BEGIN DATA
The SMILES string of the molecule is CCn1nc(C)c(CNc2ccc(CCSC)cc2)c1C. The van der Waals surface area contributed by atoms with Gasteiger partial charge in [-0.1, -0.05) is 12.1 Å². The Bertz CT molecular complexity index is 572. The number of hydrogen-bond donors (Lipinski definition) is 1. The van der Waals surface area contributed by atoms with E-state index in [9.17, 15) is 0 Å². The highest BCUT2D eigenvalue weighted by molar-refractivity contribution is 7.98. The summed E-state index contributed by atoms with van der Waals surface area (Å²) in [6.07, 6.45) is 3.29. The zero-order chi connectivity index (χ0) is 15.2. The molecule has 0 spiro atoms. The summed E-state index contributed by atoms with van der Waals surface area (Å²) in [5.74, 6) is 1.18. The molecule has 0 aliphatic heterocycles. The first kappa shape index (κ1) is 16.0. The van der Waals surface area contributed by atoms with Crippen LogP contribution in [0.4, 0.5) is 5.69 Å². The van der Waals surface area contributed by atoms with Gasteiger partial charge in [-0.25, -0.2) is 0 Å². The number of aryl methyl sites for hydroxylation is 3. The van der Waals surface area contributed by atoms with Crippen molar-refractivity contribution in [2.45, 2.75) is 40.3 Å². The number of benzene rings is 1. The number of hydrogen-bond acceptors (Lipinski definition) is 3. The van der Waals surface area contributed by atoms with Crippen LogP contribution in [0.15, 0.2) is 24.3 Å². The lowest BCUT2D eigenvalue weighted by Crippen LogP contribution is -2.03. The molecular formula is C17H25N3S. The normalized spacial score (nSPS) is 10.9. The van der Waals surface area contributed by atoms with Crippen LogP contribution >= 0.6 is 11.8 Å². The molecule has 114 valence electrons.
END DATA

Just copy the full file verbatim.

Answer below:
The SMILES string of the molecule is CCn1nc(C)c(CNc2ccc(CCSC)cc2)c1C. The van der Waals surface area contributed by atoms with Gasteiger partial charge in [-0.1, -0.05) is 12.1 Å². The Bertz CT molecular complexity index is 572. The number of hydrogen-bond donors (Lipinski definition) is 1. The van der Waals surface area contributed by atoms with E-state index in [9.17, 15) is 0 Å². The highest BCUT2D eigenvalue weighted by molar-refractivity contribution is 7.98. The summed E-state index contributed by atoms with van der Waals surface area (Å²) in [6.07, 6.45) is 3.29. The zero-order chi connectivity index (χ0) is 15.2. The molecule has 0 spiro atoms. The summed E-state index contributed by atoms with van der Waals surface area (Å²) in [5.74, 6) is 1.18. The molecule has 0 aliphatic heterocycles. The first kappa shape index (κ1) is 16.0. The van der Waals surface area contributed by atoms with Crippen LogP contribution in [0.4, 0.5) is 5.69 Å². The van der Waals surface area contributed by atoms with Gasteiger partial charge in [-0.25, -0.2) is 0 Å². The number of aryl methyl sites for hydroxylation is 3. The van der Waals surface area contributed by atoms with Crippen molar-refractivity contribution in [2.45, 2.75) is 40.3 Å². The number of benzene rings is 1. The number of hydrogen-bond acceptors (Lipinski definition) is 3. The van der Waals surface area contributed by atoms with Crippen LogP contribution in [0.15, 0.2) is 24.3 Å². The lowest BCUT2D eigenvalue weighted by Crippen LogP contribution is -2.03. The molecular formula is C17H25N3S. The normalized spacial score (nSPS) is 10.9. The van der Waals surface area contributed by atoms with Crippen LogP contribution >= 0.6 is 11.8 Å². The molecule has 114 valence electrons.